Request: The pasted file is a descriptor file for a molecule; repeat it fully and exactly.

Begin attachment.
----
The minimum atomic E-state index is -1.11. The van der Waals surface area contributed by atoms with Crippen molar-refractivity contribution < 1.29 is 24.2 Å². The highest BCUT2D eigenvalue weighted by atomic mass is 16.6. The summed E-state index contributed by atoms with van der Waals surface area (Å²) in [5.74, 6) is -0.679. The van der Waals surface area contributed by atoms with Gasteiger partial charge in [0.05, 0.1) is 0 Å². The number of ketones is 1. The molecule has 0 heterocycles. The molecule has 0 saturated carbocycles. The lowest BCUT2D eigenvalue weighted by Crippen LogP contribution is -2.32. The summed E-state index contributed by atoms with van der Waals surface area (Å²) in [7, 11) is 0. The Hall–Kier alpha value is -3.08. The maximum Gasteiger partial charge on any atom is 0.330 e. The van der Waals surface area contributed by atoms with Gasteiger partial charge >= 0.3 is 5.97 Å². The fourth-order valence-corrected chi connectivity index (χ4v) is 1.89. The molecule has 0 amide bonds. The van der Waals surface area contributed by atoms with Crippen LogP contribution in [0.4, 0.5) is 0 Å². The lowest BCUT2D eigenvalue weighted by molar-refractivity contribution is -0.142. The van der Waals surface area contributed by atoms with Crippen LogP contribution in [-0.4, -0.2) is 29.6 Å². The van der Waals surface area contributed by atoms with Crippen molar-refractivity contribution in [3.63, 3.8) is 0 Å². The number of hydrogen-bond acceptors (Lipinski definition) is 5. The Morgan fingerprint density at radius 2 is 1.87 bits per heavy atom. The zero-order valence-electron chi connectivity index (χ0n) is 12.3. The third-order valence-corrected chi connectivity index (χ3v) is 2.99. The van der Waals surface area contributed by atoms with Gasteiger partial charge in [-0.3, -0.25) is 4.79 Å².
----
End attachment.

The minimum atomic E-state index is -1.11. The van der Waals surface area contributed by atoms with Crippen molar-refractivity contribution < 1.29 is 24.2 Å². The highest BCUT2D eigenvalue weighted by atomic mass is 16.6. The summed E-state index contributed by atoms with van der Waals surface area (Å²) in [5.74, 6) is -0.679. The van der Waals surface area contributed by atoms with Gasteiger partial charge in [0.05, 0.1) is 0 Å². The number of ketones is 1. The molecule has 0 heterocycles. The molecule has 0 saturated carbocycles. The lowest BCUT2D eigenvalue weighted by Crippen LogP contribution is -2.32. The summed E-state index contributed by atoms with van der Waals surface area (Å²) in [7, 11) is 0. The Hall–Kier alpha value is -3.08. The maximum Gasteiger partial charge on any atom is 0.330 e. The van der Waals surface area contributed by atoms with Gasteiger partial charge >= 0.3 is 5.97 Å². The fourth-order valence-corrected chi connectivity index (χ4v) is 1.89. The molecule has 0 amide bonds. The van der Waals surface area contributed by atoms with Crippen LogP contribution in [0.4, 0.5) is 0 Å². The lowest BCUT2D eigenvalue weighted by molar-refractivity contribution is -0.142. The van der Waals surface area contributed by atoms with Crippen LogP contribution in [-0.4, -0.2) is 29.6 Å². The van der Waals surface area contributed by atoms with Crippen molar-refractivity contribution in [3.63, 3.8) is 0 Å². The number of hydrogen-bond acceptors (Lipinski definition) is 5. The Morgan fingerprint density at radius 2 is 1.87 bits per heavy atom. The zero-order valence-electron chi connectivity index (χ0n) is 12.3. The third-order valence-corrected chi connectivity index (χ3v) is 2.99. The van der Waals surface area contributed by atoms with Gasteiger partial charge in [-0.3, -0.25) is 4.79 Å².